Michael Greve on the Proper Meaning of “Proper” in the Necessary and Proper Clause

At the Law and Liberty Blog, my George Mason colleague Michael Greve has posted an insightful commentary on my forthcoming article analyzing the proper meaning of “proper.” Michael agrees with my conclusion that the individual health insurance mandate was improper, but takes issue with some of my reasoning:

My colleague Ilya Somin has penned a good piece on “The Individual Mandate and the Proper Meaning of ‘Proper’,” arguing that Chief Justice John Roberts’ opinion in NFIB v. Sebelius has “moved our jurisprudence closer to the proper meaning of proper.” Moreover, the Chief was right to conclude that the notorious individual mandate flunks a proper “proper” test. I agree with that assessment and much else in Ilya’s instructive article, though perhaps for somewhat different reasons.

The basic proposition is that “proper” in the Necessary and Proper Clause must have some independent meaning (independent, that is, from “necessary”). A “minimalistic” reading of “proper,” Ilya writes, holds that Congress may not pass laws that imply a limitless understanding of congressional powers, or which would render large parts of the Constitution redundant. (In other words, a constitutional interpretation that can’t handle broccoli must be wrong.) A broader reading, advocated by a scholars’ amicus brief in NFIB v. Sebelius… and suggested twice in Chief Justice Roberts’ opinion, picks up John Marshall’s M’Culloch suggestion that the Necessary and Proper Clause encompasses “incidental” powers but not “great substantive and independent” ones. A power to impose mandates (the argument concludes) flunks that test.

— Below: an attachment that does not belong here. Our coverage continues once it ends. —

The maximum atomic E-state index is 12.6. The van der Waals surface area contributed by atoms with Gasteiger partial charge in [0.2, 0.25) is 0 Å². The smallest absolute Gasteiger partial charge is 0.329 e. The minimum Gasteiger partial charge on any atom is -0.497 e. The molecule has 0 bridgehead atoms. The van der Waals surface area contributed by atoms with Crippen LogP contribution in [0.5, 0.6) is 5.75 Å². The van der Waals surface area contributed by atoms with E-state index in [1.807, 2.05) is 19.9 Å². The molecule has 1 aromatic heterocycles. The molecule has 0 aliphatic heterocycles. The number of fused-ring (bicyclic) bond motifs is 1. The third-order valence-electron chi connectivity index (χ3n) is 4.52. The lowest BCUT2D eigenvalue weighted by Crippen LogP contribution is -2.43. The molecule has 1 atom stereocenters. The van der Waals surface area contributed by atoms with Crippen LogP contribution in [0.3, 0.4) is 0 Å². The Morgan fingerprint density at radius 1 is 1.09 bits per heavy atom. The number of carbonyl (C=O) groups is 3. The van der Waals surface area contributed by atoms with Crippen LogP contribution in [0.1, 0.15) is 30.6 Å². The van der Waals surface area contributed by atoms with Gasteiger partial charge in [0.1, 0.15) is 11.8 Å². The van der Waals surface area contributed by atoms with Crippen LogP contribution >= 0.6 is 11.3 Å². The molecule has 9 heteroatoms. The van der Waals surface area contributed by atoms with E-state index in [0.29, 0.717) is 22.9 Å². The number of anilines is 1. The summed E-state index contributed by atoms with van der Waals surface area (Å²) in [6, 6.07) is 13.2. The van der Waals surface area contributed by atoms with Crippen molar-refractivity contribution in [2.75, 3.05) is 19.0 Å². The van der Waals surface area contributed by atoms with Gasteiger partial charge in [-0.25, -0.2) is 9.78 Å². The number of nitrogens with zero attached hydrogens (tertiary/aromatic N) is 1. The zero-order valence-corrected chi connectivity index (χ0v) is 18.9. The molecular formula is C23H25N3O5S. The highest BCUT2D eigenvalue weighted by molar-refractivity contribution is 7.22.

I’m not entirely happy with either formulation. The “minimalistic” reading simply restates the principle of limited and enumerated powers, which would control (and since at least Gibbons v. Ogden has controlled) even without “proper.” And the broader reading rests on a distinction that to my mind was suspect the day it was announced. (Nobody ever incorporates something for its own sake, the Chief wrote in M’Culloch; the power didn’t have to be enumerated because it is incidental. But nobody ever taxes for the heck of it, either; yet that power is enumerated.)

I’m not persuaded by Michael’s critique of either the minimalistic or the broader interpretation of “proper.” If the Necessary and Proper Clause were a mere “Necessary Clause” with the word “proper” omitted, Congress might well have virtually unlimited power, at least if necessary is defined broadly as anything that is in some way “useful” or “convenient” for executing some other enumerated power (which is the definition adopted by the Supreme Court in the famous 1819 case of McCulloch v. Maryland). As I explain in my article, virtually any mandate or regulation of any kind could be justified on that basis. Even the famous broccoli mandate might be a convenient way of regulating the interstate market in food, and thereby permissible under a combination of the “Necessary Clause” and Congress’ power to regulate interstate commerce. This is not an inevitable interpretation of “necessary.” But it’s plausible enough that the word “proper” was deliberately inserted into the Constitution in part to prevent courts from adopting this sort of view.